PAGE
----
The first visit came when she was twelve.  Vic was lying on her bed, staring at the swirling pattern on the ceiling that someone had created there long ago when textured ceilings were all the rage. She was listening to music – the sort of music that angsty twelve-year-olds who are pissed off at their parents, their teachers, the world, tend to listen to – and thinking about nothing in particular, when she felt a coolness against her neck as though someone were breathing on it.

And then there was a whisper.

They’re on their way.

And then the coolness was gone, and the voice with it.

The second visit was not until three years later.  At fifteen, Vic was long over her angst.  Her life now revolved around texting and blended coffee drinks and discussing boys with her friend Tanya, whom she secretly had a crush on (but she wouldn’t admit to it for another year).

Vic had never mentioned that strange whisper to anyone, not even Tanya.  Not even the therapist she had briefly seen when her parents were separating (and if you can’t tell a therapist, who can you tell?).  She had almost forgotten about it.  Almost.

But upon feeling that coolness once again, Vic froze.  She would always remember that feeling.

This time, she was in the kitchen making dinner.  Her younger brother Nick (the rhyming was intentional; it was one of the few things their parents had ever agreed on) was in the living room watching a Jersey Shore marathon.  He never helped with dinner.  Not yet home from work, their mom had needed to stay late.  Some emergency with an incubator breaking and a cell line needing to be split.  Or something. Vic hadn’t really listened to the message past the word “late.”

And there it was.

A cool breath against her neck.  And a flicker of light.

Vic could see the outline of a person, tall but hunched over, arms stretched out towards her.

And it whispered, “They’re almost here.  Won’t be long now.”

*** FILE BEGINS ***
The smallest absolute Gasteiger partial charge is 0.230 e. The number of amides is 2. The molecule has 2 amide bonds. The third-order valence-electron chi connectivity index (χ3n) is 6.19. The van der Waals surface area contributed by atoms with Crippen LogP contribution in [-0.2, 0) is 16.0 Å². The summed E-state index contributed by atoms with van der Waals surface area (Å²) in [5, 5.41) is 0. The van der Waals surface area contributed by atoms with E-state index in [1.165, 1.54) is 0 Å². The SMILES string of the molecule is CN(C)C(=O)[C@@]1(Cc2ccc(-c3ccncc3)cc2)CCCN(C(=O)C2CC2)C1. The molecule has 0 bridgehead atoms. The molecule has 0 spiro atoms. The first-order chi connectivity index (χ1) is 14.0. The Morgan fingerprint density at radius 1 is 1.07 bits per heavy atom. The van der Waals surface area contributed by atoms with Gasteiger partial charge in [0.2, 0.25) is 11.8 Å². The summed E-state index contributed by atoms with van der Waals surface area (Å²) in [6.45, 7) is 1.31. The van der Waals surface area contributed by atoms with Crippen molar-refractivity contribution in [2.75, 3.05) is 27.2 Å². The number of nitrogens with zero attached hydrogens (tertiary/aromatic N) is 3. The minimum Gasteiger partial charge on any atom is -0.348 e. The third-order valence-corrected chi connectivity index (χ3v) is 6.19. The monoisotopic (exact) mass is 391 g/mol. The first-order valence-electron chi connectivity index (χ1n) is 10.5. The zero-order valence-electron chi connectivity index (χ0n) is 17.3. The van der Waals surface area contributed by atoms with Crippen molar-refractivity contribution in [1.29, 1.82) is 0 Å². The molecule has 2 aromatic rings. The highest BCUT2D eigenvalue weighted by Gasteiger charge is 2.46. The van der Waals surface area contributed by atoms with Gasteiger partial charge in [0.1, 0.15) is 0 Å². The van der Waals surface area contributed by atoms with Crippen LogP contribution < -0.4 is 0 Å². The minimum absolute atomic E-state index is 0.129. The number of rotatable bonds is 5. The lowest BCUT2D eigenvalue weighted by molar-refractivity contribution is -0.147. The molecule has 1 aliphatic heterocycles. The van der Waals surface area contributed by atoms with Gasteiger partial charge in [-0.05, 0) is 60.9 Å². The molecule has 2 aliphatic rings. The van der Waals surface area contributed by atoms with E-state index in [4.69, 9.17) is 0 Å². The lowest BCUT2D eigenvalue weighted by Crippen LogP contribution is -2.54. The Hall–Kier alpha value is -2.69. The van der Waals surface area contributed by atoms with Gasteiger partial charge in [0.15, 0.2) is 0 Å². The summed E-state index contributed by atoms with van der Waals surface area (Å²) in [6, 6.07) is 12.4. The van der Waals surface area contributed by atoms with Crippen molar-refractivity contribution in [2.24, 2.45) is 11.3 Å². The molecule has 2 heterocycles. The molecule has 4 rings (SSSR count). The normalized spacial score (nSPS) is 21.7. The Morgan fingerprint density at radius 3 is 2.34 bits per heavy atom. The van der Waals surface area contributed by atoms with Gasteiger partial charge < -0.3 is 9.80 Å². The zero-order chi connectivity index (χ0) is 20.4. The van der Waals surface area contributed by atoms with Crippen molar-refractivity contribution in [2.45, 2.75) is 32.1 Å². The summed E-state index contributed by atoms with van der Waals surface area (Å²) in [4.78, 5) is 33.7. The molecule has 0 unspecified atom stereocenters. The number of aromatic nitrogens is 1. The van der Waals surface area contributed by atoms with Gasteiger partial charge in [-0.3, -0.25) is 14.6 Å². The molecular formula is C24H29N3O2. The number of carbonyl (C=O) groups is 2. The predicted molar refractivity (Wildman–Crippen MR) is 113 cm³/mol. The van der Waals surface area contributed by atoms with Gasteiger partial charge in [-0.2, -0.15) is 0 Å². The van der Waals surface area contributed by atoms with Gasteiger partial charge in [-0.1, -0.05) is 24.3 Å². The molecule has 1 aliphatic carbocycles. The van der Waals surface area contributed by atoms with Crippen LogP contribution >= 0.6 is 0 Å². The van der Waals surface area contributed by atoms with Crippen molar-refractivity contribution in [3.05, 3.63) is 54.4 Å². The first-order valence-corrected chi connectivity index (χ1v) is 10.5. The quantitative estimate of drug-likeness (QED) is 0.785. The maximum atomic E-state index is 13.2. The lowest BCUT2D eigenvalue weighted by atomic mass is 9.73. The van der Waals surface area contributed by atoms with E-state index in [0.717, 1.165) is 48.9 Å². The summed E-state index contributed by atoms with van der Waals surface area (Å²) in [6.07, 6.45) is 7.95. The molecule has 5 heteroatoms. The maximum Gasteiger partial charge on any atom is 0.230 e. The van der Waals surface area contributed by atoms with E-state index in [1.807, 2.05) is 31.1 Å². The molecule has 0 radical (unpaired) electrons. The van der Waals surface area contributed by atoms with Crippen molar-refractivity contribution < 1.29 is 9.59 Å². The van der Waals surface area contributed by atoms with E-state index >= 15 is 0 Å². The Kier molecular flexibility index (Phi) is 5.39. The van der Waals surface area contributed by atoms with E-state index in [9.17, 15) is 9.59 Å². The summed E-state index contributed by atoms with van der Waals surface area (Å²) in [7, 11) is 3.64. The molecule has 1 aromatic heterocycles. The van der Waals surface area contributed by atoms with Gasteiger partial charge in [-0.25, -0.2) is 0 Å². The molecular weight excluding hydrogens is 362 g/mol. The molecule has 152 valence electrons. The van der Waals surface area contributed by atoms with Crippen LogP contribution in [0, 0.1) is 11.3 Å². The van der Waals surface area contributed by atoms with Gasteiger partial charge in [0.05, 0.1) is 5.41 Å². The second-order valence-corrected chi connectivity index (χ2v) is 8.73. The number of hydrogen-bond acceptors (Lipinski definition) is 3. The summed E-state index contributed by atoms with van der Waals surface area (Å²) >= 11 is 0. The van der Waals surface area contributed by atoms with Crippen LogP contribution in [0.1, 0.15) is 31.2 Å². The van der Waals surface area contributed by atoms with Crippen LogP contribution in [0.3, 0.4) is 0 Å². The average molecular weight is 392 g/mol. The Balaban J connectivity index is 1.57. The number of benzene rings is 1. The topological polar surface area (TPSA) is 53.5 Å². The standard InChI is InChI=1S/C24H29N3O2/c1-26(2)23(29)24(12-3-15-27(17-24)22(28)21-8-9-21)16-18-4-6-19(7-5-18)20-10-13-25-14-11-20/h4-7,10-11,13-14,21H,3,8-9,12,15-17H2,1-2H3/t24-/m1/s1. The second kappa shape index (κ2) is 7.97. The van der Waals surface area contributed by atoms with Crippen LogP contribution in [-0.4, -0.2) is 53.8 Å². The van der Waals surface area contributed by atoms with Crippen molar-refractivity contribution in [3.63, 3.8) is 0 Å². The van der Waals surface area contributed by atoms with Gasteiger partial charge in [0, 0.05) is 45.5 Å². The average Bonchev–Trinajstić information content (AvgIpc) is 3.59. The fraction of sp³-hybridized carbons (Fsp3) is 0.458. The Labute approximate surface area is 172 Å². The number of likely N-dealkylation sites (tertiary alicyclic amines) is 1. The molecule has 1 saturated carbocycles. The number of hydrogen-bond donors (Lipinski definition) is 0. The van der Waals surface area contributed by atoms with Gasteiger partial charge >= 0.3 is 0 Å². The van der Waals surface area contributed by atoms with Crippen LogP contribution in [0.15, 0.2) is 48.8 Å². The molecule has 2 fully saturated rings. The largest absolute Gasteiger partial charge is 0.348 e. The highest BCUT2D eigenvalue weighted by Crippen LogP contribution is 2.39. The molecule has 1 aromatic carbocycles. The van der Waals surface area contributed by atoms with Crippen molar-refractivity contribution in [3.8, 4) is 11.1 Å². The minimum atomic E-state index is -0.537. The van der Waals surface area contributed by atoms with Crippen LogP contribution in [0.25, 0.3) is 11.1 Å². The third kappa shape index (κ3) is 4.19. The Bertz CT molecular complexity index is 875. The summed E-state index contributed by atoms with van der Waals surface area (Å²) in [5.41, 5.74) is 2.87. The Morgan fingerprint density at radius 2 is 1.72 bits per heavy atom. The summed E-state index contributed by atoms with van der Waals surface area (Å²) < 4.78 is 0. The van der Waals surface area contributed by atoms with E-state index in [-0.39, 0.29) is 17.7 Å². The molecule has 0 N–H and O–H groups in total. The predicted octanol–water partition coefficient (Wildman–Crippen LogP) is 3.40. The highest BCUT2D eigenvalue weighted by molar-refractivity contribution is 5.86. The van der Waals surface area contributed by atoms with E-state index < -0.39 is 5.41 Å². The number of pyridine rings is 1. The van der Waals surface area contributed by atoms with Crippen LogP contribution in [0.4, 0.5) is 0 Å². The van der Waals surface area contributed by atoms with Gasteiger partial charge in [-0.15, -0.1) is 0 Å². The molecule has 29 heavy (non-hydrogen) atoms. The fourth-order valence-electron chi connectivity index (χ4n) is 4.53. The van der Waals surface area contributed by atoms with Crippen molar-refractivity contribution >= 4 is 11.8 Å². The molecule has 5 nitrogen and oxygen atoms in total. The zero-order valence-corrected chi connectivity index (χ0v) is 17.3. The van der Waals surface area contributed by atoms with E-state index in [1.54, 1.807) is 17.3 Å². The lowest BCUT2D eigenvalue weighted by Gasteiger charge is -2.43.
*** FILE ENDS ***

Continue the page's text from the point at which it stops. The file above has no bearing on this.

Vic dropped the jar of tomato sauce she was holding. It shattered, sauce splashing everywhere, and the person disappeared.

“What the fuck just happened?” Nick shouted from the living room.

“It’s nothing, I just dropped a jar,” Vic shouted back, unable to look away from the spot where the person’s outline had been.

“Mom is going to kill you,” Nick said from the doorway, looking pointedly at the sauce all over her jeans and her brand new flats and the white linoleum floor and the stove.  And pretty much everywhere.

“Can you just get the mop?” she sighed.

“Nope, this is your mess,” he said, turning to return to Snooki and The Situation and the less-famous of the Jersey Shorers.

She never did manage to get the sauce stains out of the jeans.  And never again would she come close to forgetting what at the time she thought of as “incidents.”

By the summer before college, the number of incidents had reached seven, each lasting longer than the one before, each more vivid.  Vic now knew that the person was a man, young, with a gaunt face and tired eyes.  She had once dared to ask what his name was, but he disappeared before answering.  So she called him the rainbow man, because the halo of light around him was multicolored.

Vic still hadn’t told anyone about the rainbow man and his visits (she now thought of them as visits, and liked to imagine that they were old friends and he was just coming to say hi and gossip about mutual acquaintances, whoever “they” were – the jerk never said).

Not even Tanya knew, even after all this time. Of course, Vic wasn’t likely to tell Tanya much these days anyway.  They were going to break up at the end of the summer, so she didn’t really see the point.

And maybe once she was at BC and away from all of this (and by “this” she meant New York City, probably the least glamorous moniker the city that never sleeps has ever been given), maybe his visits would end.  Maybe he wouldn’t be able to find her there.

False.  He did.


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